From First-Generation College Student to Ed.D. – Failure Was Not an Option
My story begins in the backwoods of a rural town in Grenada, Mississippi. Opportunities for me there were so limited that I knew I had to “break the glass ceiling” to make a better life for myself. So, I became the first in my family to graduate from high school and the first to attend college. Eventually, I earned a doctorate in educational leadership with an emphasis on higher education. As a first generation college student, failure was not an option.
My journey was not without struggle and hardship, but my faith, family, and mentors formed the backbone of my success. During my college days, I worked two jobs, attended classes, and was a wife and mom. Financial aid was a big part of my life. I depended on it, especially because I was paying out-of-state tuition fees. I leaned on my college EOPS (Extended Opportunity Programs and Services) counselor to help me sign up for the right classes. I took summer and winter classes to get ahead. I failed classes, but repeated them as quickly as I failed them because I knew failure was not an option. Math was my biggest challenge, and there was one English class I failed twice with the same teacher, so I took it for the third time with a new teacher and earned a “B.” I will never forget the day I was so overwhelmed with studying and finals that I wanted to quit. I called my mom and asked, “Mom, can I quit and come home?” She quickly said, “No, you can do it.” I couldn’t have made it without my mom and dad. They fueled this “internal drive” in me. I knew I could not let them down.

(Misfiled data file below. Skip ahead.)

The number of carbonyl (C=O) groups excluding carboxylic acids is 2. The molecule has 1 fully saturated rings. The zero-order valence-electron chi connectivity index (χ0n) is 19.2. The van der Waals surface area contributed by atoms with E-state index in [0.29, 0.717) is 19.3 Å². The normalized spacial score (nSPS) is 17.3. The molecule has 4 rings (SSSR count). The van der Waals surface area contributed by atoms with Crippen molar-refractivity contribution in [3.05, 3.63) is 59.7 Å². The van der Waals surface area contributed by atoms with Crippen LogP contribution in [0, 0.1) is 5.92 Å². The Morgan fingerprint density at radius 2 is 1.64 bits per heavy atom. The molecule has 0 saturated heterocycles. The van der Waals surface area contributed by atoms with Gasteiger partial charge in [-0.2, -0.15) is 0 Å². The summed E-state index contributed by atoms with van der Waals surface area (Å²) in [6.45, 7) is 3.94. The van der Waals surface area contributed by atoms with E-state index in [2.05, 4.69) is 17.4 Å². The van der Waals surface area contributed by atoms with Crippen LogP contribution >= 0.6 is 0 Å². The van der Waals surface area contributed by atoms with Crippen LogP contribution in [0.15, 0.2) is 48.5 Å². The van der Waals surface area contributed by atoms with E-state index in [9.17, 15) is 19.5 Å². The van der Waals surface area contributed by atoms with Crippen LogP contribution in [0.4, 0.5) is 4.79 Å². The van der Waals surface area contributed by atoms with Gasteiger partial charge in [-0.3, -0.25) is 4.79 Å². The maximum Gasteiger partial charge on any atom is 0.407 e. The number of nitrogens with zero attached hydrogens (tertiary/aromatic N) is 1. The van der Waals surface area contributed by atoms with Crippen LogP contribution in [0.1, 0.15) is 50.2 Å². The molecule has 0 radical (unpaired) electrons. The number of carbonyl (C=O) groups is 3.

Dr. Marguerite Williams
“I firmly believe first-generation college students need a great deal of support, including mentoring, which I know firsthand is invaluable for them.”
Marguerite Williams, Ed.D.
Director of Linked Learning for LAUSD
Going to college was a great experience, and earning a college degree means a great deal to me, as an African-American female from Mississippi. I see myself as a life-long learner, so I did not just stop at my bachelor’s degree. I was drawn to learn more and went on to obtain a master’s degree in multicultural education from California State University, Dominguez Hills. With my master’s degree, as an adjunct professor teaching in the master’s degree program at National University in San Diego, I was able to impact the lives of aspiring teachers. In addition to earning my doctorate in 2013, I have held administrative roles with the San Bernardino City Unified School District and the Los Angeles Unified School District (LAUSD), working as vice principal, principal and central office administrator. I have been fortunate enough to supervise and coach principals in my role as a director for the LAUSD.
Due to my personal experiences, I was inspired to start a small business that focuses on helping first-generation students, just like me. In my spare time, I partner with families of disadvantaged, underserved, and underrepresented minorities to provide coaching, mentoring, and academic resources, so students are college and career ready. I want students to know that regardless of their neighborhood, parents’ background, or social status, they can go to college and pursue whatever dream they envision for themselves.
I firmly believe first-generation college students need a great deal of support, including mentoring, which I know firsthand is invaluable for them. Here are the key things I learned from my college experiences that would be helpful for any first-time college student to know:
- Connect with an EOPS or college counselor.
- Take advantage of the writing and math tutoring labs on campus.
- Find a buddy/partner in every class and join study groups.
- Be organized and take good notes in every class. Use a tape recorder, if needed (with permission from the instructor).
- Meet with an academic counselor regularly and stay on track with your college plan.
Dr. Marguerite Williams is the director of Linked Learning for the Los Angeles Unified School District. She has 19 years of experience as a teacher, vice principal, principal, and director working in large urban school districts serving minority and low socio-economic students. Dr. Williams believes the most important path to preparing students for college and career readiness is a highly effective teacher in every classroom, every day, supported by highly effective school leaders.